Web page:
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Hi guys. I have a hoyt alphamax 35 and I have just put a copper john dead nuts 3 battleaxe sight on it. The only way I can get my arrows to land on center is to set the windage bar so far left that its barely hanging on. What am I doing wrong? Is the windage bar too short? Any help would be much appreciated.
 

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Sounds like your center shot is off. How did you set it?
Yea set your rest so that the rest is center of the string and riser. Go to like ten yards and move your sight until you group in The center. Then to to 50 or 60 yards or further and shoot at the same target only move your rest until the arrows group on the center. Go bak and repeat until your arrows hit the center at 10 and 60 yds
 

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Do you have a peep sight on your bow? Do you close one eye or keep both open when you shoot? Are you left or right handed, and which eye is dominant?
 

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just for a quick and dirty check.....
lay one of your shafts against the inside of the window on your riser, just above the rest and parallel to how your arrow would be, nocked, on the bow. hold the shaft tightly against the riser and measure from the shaft to the center of your rest and do the same at your string, these two measurement should be real close to the same. if not your center shot is off.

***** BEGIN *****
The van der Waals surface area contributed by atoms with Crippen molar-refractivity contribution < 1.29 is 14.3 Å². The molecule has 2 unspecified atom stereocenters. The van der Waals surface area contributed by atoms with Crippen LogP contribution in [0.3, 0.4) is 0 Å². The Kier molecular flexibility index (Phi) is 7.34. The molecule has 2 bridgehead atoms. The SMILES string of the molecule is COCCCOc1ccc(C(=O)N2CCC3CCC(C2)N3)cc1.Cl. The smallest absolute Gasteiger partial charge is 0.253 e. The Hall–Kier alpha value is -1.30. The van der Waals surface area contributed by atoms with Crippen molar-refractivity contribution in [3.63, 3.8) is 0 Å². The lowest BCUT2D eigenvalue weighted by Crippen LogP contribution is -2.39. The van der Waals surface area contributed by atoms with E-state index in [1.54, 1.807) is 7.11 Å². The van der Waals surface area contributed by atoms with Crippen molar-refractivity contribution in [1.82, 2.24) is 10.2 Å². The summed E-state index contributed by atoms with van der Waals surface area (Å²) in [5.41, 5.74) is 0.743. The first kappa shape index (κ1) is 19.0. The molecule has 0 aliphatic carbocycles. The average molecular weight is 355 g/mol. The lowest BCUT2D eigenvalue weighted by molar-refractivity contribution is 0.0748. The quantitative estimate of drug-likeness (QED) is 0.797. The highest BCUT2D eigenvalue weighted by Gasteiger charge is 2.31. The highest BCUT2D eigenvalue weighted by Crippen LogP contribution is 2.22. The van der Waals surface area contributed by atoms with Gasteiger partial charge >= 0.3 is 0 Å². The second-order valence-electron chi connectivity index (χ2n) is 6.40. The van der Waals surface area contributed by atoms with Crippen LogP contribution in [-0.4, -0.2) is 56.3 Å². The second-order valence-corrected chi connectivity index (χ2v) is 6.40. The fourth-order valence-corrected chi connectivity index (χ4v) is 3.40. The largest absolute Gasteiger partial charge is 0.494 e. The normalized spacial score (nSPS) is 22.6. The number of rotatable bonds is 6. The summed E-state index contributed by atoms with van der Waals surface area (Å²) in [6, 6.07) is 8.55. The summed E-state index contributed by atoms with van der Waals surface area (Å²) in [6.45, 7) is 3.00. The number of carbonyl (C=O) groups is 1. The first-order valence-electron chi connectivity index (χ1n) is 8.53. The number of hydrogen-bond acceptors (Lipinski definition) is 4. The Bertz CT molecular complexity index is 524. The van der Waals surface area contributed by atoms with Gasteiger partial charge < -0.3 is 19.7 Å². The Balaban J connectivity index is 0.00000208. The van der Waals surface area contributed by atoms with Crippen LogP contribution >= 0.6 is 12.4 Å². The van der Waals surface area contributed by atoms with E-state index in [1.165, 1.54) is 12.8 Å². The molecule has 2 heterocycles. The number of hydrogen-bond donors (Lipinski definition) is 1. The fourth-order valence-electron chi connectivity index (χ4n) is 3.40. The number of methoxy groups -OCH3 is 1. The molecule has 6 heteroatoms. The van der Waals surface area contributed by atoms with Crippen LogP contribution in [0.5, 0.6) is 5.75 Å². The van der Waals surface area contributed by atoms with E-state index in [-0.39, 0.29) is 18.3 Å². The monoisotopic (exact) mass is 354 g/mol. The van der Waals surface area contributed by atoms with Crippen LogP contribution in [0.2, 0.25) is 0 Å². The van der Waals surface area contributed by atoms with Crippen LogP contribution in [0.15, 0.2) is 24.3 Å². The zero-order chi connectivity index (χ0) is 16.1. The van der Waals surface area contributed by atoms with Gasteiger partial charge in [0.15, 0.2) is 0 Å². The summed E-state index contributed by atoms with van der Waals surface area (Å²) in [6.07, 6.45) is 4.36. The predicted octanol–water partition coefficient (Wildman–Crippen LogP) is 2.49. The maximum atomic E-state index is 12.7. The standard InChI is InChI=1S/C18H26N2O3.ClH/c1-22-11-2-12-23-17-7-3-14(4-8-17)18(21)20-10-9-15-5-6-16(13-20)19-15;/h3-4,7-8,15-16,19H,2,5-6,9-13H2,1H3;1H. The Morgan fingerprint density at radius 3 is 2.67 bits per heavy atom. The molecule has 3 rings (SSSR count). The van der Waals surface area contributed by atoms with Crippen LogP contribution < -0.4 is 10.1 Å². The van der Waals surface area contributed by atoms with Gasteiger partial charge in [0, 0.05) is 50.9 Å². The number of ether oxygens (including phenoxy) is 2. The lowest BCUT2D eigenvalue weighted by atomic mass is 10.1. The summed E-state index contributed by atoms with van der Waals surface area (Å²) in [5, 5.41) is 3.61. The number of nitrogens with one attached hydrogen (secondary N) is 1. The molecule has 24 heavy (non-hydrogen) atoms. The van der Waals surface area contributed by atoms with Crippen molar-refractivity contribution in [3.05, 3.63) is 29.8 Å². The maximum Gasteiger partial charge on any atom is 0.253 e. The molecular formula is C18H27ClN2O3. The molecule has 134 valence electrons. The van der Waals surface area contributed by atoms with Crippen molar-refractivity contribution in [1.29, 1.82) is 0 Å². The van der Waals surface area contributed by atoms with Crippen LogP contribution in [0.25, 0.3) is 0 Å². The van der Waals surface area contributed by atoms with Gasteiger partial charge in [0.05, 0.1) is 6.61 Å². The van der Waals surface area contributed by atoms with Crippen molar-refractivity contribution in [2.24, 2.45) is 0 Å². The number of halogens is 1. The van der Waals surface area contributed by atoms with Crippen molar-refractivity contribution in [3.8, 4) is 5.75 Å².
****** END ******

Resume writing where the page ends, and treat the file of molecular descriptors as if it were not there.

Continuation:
move the rest to match the measurement at the string and then paper shoot. if you can't get decent left or right tears with a small adjustment or two, you probably have incorrect shafts for your draw weight and/or length, given that you're not torqueing the grip, when you shoot.
quick and easy way to find out if your spine is decent would be to increase or decrease draw weight until tears get better. if you have to increase weight to improve tears, you need a stiffer shaft.....if you need to lower the weight, you need softer shafts.
changing point weight, either up or down, might help, but usually point weight makes the difference between good tight groups, or not, when the center shot is already correct an the right spine shaft is already being used.
if you can't get rid of the tear, take a shaft and lay it on the cams, and see if the shaft lays parallel to the string, if it's not real close, twist your yoke sides to bring the shaft parallel to the string.
this is just a decent method to get a good starting point, fine tuning may require more smaller adjustments of both rest and yoke, but it will get you in the ballpark . it's usually best to establish good cam lean first, by paper shooting to get the best tear with the rest set as described, and then tune the center shot to a bullet hole.
 
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